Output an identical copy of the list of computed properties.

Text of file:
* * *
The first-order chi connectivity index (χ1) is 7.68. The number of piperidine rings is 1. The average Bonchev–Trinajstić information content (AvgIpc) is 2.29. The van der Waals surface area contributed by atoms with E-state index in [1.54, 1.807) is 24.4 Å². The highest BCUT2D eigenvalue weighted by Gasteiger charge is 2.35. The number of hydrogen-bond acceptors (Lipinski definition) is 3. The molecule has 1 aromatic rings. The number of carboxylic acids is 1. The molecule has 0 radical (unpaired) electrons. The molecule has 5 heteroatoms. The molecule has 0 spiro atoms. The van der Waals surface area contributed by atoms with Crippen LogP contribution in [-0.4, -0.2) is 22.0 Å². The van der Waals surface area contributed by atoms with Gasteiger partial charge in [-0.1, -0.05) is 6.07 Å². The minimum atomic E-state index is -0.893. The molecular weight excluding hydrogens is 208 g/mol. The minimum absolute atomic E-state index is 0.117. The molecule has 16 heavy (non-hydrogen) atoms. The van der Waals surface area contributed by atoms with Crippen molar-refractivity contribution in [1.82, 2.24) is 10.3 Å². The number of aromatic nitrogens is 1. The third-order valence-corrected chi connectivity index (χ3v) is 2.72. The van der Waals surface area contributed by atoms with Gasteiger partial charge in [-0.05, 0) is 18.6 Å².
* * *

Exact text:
The first-order chi connectivity index (χ1) is 7.68. The number of piperidine rings is 1. The average Bonchev–Trinajstić information content (AvgIpc) is 2.29. The van der Waals surface area contributed by atoms with E-state index in [1.54, 1.807) is 24.4 Å². The highest BCUT2D eigenvalue weighted by Gasteiger charge is 2.35. The number of hydrogen-bond acceptors (Lipinski definition) is 3. The molecule has 1 aromatic rings. The number of carboxylic acids is 1. The molecule has 0 radical (unpaired) electrons. The molecule has 5 heteroatoms. The molecule has 0 spiro atoms. The van der Waals surface area contributed by atoms with Crippen LogP contribution in [-0.4, -0.2) is 22.0 Å². The van der Waals surface area contributed by atoms with Gasteiger partial charge in [-0.1, -0.05) is 6.07 Å². The minimum atomic E-state index is -0.893. The molecular weight excluding hydrogens is 208 g/mol. The minimum absolute atomic E-state index is 0.117. The molecule has 16 heavy (non-hydrogen) atoms. The van der Waals surface area contributed by atoms with Crippen molar-refractivity contribution in [1.82, 2.24) is 10.3 Å². The number of aromatic nitrogens is 1. The third-order valence-corrected chi connectivity index (χ3v) is 2.72. The van der Waals surface area contributed by atoms with Gasteiger partial charge in [-0.05, 0) is 18.6 Å².